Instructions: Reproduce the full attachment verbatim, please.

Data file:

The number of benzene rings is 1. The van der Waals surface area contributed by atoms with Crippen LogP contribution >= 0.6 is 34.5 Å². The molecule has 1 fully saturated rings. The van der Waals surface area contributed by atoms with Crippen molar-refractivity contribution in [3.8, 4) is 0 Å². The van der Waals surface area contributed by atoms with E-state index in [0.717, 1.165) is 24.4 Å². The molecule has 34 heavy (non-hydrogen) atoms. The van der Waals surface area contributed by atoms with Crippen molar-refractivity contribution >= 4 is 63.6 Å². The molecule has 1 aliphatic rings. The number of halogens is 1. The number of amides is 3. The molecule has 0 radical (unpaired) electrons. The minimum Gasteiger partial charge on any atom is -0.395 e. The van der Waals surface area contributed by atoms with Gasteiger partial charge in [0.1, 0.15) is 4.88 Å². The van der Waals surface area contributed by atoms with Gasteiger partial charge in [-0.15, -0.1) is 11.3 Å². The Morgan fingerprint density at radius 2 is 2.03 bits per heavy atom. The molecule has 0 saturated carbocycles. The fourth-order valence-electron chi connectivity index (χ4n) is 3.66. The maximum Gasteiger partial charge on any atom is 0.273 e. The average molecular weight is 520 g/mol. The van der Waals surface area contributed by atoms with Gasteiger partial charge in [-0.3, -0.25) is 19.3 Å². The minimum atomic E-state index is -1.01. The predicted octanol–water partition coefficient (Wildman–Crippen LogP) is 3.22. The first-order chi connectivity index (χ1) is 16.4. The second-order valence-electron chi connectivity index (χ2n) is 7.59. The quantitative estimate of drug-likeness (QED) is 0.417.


The number of benzene rings is 1. The van der Waals surface area contributed by atoms with Crippen LogP contribution >= 0.6 is 34.5 Å². The molecule has 1 fully saturated rings. The van der Waals surface area contributed by atoms with Crippen molar-refractivity contribution in [3.8, 4) is 0 Å². The van der Waals surface area contributed by atoms with E-state index in [0.717, 1.165) is 24.4 Å². The molecule has 34 heavy (non-hydrogen) atoms. The van der Waals surface area contributed by atoms with Crippen molar-refractivity contribution >= 4 is 63.6 Å². The molecule has 1 aliphatic rings. The number of halogens is 1. The number of amides is 3. The molecule has 0 radical (unpaired) electrons. The minimum Gasteiger partial charge on any atom is -0.395 e. The van der Waals surface area contributed by atoms with Gasteiger partial charge in [0.1, 0.15) is 4.88 Å². The van der Waals surface area contributed by atoms with Gasteiger partial charge in [-0.15, -0.1) is 11.3 Å². The Morgan fingerprint density at radius 2 is 2.03 bits per heavy atom. The molecule has 0 saturated carbocycles. The fourth-order valence-electron chi connectivity index (χ4n) is 3.66. The maximum Gasteiger partial charge on any atom is 0.273 e. The average molecular weight is 520 g/mol. The van der Waals surface area contributed by atoms with Gasteiger partial charge in [-0.3, -0.25) is 19.3 Å². The minimum atomic E-state index is -1.01. The predicted octanol–water partition coefficient (Wildman–Crippen LogP) is 3.22. The first-order chi connectivity index (χ1) is 16.4. The second-order valence-electron chi connectivity index (χ2n) is 7.59. The quantitative estimate of drug-likeness (QED) is 0.417.